The Secret Life of a Jacket Continued: Part 2

Now that our jacket design has been decided upon, a ‘spec’ must be created. Essentially a blueprint or the DNA of the garment, a ‘specification sheet’ provides patternmakers with the measurements necessary to bring the design to life. The designer will often provide the pattern maker with another important reference, a ‘body’ to follow. No, the designer is not suggesting the patternmakers stalk some poor unsuspecting soul; rather, a body refers to a silhouette or fit from a pre-established basic pattern called a block (aptly named perhaps because it is an important building block to the style’s pattern development…).

After the pattern has been created, it’s time to start sewing! A first prototype is made, and then assessed by the designer and technical team for accuracy to the drawing and specs, and compliance to company fit standards. Once the style, fit, fabric, and trims have been finalized and approved it is sent to the factory to be sewn into salesman samples for the line’s agents to show buyers at tradeshows. (Wait! Not so fast! A company may go through 3 prototypes before it is approved. However, a new style leads a risky life, facing rejection at every turn, and may or may not be developed through to completion. After all, three strikes and you’re out.)

During this time, Designers or their assistants will list and cost all the fabric, trims, and labour necessary to manufacture the style—these numbers help determine the wholesale cost of the style, as well as the SRP, or ‘Suggested Retail Price’. Once the samples are completed, they have to be checked for quality, tagged with important sales information like fabric content, colours, and sizes, and mailed to each agent. During the tradeshows, it’s up to the company’s agent to sell as many units of each style as possible. At this point, our jacket’s destiny on a retail floor is still uncertain. The jacket must perform well during the 2-3 month selling season if it is to proceed into production. While as designers we sometimes become particularly attached to our garment children—willing each and every one of them to reach the retail floor, the powers-that-be have no problem cutting (off!) a style with a sub-par performance at market.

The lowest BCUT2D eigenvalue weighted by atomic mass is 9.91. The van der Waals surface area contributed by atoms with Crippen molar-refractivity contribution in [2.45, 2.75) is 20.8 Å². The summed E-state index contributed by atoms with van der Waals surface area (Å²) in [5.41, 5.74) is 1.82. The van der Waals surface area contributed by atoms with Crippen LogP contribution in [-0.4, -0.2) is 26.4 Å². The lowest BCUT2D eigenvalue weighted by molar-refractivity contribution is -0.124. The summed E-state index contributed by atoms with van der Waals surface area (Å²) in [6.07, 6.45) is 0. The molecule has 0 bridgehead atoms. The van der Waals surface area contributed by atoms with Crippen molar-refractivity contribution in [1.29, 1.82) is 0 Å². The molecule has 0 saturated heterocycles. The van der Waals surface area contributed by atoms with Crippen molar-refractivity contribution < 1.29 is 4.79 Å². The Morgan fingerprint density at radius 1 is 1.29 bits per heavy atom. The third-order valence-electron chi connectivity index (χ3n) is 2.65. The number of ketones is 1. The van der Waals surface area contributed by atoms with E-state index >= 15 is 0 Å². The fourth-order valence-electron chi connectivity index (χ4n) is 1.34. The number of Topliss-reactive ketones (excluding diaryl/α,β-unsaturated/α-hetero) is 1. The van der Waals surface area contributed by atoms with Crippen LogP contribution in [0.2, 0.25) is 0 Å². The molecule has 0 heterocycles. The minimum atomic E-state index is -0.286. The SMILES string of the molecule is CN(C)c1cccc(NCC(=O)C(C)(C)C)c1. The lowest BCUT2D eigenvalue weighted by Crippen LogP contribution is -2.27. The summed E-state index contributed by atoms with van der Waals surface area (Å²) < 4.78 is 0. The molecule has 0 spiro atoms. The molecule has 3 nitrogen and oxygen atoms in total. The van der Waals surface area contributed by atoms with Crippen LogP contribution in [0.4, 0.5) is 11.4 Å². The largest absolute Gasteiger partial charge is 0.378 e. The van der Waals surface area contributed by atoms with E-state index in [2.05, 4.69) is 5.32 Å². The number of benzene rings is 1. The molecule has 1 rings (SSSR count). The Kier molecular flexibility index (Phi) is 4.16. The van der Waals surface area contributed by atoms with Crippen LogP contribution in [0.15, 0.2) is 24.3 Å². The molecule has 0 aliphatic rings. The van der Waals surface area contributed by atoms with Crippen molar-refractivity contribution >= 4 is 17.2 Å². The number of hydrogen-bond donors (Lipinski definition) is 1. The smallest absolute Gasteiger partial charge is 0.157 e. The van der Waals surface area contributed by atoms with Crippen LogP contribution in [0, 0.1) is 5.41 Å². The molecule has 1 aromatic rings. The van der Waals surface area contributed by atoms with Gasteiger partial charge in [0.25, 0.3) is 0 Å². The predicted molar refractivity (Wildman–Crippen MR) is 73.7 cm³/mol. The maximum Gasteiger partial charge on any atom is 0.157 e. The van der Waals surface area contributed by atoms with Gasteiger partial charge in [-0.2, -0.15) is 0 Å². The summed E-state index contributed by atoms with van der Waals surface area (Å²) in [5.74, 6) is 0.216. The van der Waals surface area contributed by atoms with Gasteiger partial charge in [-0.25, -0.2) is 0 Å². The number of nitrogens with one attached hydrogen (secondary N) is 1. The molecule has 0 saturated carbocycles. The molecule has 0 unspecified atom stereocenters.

Entering production, styles are assessed one last time for any adjustments or corrections, and graded into the required sizes.

Our graded Diane Kennedy ‘Gotta Have It Jacket’ pattern created by Fashionmark Solutions Inc.

Grading can be thought of as growth; where and how much does my base size need to grow or shrink to create proper proportions and fit for every size. Most companies are choosing to grade and make markers digitally for a number of reasons.  A marker is essentially a layout of all the pattern pieces in all the sizes for one style and one fabric. Like playing a giant game of Tetris, the marker maker must fit all the pattern pieces in an area corresponding to the fabric width, with as little waste as possible. Placed over layers and layers of fabric the marker serves as a template, through which the fabric is cut, usually with a narrow, electric, saw-like apparatus.

Our Diane Kennedy ‘Gotta Have It Jacket’ marker made by Fashionmark Solutions Inc.

With all the pieces cut, our Jacket is now in the home stretch! The factory sews production line style with one or two sewers per step. Now a wearable garment, the style is passed off to QC, or quality control, which is performed either by the factory or the company itself. Trimmed by hand of threads and inspected for quality, the garments are then tagged and shipped to the warehouse or distribution centre where they are packaged and sent out to retailers.

Alas, our baby is all grown up!

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1 Comment (+add yours?)

  1. Trackback: The complete Fall 2011 Collection! « msdianekennedy

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